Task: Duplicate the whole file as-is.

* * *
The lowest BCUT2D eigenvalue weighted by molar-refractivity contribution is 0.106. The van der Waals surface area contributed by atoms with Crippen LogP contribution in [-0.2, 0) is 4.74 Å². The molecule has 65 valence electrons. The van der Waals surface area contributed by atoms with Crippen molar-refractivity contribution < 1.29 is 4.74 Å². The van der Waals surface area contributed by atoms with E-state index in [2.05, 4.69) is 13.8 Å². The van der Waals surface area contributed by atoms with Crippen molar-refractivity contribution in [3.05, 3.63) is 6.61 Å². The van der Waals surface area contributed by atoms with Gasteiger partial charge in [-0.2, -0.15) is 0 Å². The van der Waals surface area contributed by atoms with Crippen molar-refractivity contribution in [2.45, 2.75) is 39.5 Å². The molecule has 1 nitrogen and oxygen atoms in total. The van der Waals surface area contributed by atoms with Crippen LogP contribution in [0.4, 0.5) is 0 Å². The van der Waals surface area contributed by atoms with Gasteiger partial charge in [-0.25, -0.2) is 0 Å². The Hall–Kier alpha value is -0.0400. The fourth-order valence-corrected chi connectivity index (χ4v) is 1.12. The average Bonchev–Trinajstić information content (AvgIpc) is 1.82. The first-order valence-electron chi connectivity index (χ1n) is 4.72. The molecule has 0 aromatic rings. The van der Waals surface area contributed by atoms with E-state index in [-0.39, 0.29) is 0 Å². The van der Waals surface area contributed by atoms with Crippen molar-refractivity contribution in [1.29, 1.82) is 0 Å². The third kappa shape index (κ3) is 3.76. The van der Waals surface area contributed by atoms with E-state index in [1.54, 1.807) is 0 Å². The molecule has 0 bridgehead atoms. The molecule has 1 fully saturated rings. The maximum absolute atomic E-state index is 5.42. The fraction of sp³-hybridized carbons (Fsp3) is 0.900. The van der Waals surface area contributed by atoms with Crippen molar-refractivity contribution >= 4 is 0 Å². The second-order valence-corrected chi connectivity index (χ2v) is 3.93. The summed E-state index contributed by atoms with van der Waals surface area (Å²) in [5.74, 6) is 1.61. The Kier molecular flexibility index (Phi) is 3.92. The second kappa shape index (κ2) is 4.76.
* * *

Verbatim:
The lowest BCUT2D eigenvalue weighted by molar-refractivity contribution is 0.106. The van der Waals surface area contributed by atoms with Crippen LogP contribution in [-0.2, 0) is 4.74 Å². The molecule has 65 valence electrons. The van der Waals surface area contributed by atoms with Crippen molar-refractivity contribution < 1.29 is 4.74 Å². The van der Waals surface area contributed by atoms with E-state index in [2.05, 4.69) is 13.8 Å². The van der Waals surface area contributed by atoms with Crippen molar-refractivity contribution in [3.05, 3.63) is 6.61 Å². The van der Waals surface area contributed by atoms with Gasteiger partial charge in [-0.2, -0.15) is 0 Å². The van der Waals surface area contributed by atoms with Crippen molar-refractivity contribution in [2.45, 2.75) is 39.5 Å². The molecule has 1 nitrogen and oxygen atoms in total. The van der Waals surface area contributed by atoms with Crippen LogP contribution in [0.4, 0.5) is 0 Å². The van der Waals surface area contributed by atoms with Gasteiger partial charge in [-0.25, -0.2) is 0 Å². The Hall–Kier alpha value is -0.0400. The fourth-order valence-corrected chi connectivity index (χ4v) is 1.12. The average Bonchev–Trinajstić information content (AvgIpc) is 1.82. The first-order valence-electron chi connectivity index (χ1n) is 4.72. The molecule has 0 aromatic rings. The van der Waals surface area contributed by atoms with E-state index in [-0.39, 0.29) is 0 Å². The van der Waals surface area contributed by atoms with Crippen molar-refractivity contribution in [1.29, 1.82) is 0 Å². The third kappa shape index (κ3) is 3.76. The van der Waals surface area contributed by atoms with E-state index in [1.54, 1.807) is 0 Å². The molecule has 0 bridgehead atoms. The molecule has 1 fully saturated rings. The maximum absolute atomic E-state index is 5.42. The fraction of sp³-hybridized carbons (Fsp3) is 0.900. The van der Waals surface area contributed by atoms with Crippen molar-refractivity contribution >= 4 is 0 Å². The second-order valence-corrected chi connectivity index (χ2v) is 3.93. The summed E-state index contributed by atoms with van der Waals surface area (Å²) in [5.74, 6) is 1.61. The Kier molecular flexibility index (Phi) is 3.92. The second kappa shape index (κ2) is 4.76.